While an “addiction” to self-help is obviously starkly different from other addictions, it still involves chasing a high of some sort.
This high generally comes up around the time you start a new habit, self-help book, or personal growth program. “There’s an initial rush when we connect with something that seems like it can solve our problems,” clinical psychologist Chloe Charmichael, Ph.D. explains.
From there, your brain begins to focus on a different, theoretical version of yourself, or what psychologists call your ‘aspirational self,’ Carmichael says. At first, this new habit might make you feel like you’re finally doing it; evolving into your ideal self and closing the gap between who you’ve been and who you want to be. (Someone who is more organized, super fit, more loving in relationships, etc.)
When it doesn’t quite work out that way, for whatever reason, you’re likely left disappointed, feeling like you need yet another book or program to “fix” yourself. Then, you might immediately jump to your next goal without pause or reflection.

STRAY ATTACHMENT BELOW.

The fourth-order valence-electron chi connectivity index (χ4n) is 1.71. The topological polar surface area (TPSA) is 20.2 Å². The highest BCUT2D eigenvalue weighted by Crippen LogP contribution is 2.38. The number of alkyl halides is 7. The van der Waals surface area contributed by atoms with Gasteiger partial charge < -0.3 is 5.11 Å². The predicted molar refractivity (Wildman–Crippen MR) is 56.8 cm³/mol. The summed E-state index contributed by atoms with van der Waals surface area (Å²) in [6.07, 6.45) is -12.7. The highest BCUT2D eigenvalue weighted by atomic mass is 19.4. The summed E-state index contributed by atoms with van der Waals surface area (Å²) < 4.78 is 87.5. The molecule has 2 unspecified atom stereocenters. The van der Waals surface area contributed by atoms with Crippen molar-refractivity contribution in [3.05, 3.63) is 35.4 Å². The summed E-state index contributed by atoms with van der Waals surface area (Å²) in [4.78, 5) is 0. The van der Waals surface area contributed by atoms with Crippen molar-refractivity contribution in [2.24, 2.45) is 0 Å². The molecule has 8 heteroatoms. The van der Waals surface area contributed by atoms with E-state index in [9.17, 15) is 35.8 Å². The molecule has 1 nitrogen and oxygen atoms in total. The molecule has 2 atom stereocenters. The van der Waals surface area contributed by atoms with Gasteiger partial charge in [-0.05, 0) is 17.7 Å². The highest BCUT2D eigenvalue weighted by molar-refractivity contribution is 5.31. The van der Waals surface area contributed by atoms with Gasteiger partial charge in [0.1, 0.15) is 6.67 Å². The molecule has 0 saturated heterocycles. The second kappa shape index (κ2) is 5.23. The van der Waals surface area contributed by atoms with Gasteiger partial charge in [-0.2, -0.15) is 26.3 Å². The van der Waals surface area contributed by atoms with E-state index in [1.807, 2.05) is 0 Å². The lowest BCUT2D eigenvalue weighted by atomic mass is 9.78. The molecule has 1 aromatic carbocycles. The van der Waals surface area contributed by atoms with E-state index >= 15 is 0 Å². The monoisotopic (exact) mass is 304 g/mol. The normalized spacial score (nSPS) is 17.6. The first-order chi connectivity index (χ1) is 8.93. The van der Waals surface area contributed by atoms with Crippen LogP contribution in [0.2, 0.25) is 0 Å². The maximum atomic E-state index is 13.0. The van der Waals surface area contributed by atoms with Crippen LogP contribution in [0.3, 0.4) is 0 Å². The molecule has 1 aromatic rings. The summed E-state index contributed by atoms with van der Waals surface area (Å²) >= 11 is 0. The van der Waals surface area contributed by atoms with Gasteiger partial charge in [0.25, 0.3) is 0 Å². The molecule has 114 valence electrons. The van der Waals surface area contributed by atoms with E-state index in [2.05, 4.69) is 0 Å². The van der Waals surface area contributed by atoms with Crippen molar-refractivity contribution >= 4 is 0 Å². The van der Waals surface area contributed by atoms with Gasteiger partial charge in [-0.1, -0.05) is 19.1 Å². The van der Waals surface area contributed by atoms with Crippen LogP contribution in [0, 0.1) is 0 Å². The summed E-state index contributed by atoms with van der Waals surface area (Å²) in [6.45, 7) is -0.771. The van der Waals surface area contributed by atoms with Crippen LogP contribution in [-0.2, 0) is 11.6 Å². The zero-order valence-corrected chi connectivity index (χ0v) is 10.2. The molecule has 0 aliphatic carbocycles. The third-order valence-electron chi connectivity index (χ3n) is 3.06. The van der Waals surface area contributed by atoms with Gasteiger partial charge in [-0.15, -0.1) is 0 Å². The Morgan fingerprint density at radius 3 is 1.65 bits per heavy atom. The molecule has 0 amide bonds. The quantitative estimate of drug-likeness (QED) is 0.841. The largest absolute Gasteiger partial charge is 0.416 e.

The hardest part of this self-help addiction is that, on the surface, it doesn’t seem toxic at all—it even masks as beneficial.
But just like going from one fad diet to the next, quickly switching from one self-help journey to another manifests in extreme stress and even self-hatred, with little to no reward. What’s more, the toxic mindset that once you fix that imperfect part of yourself, you’ll be worthy of love and respect, makes you even more obsessed with finishing the journey so you can finally be worthy.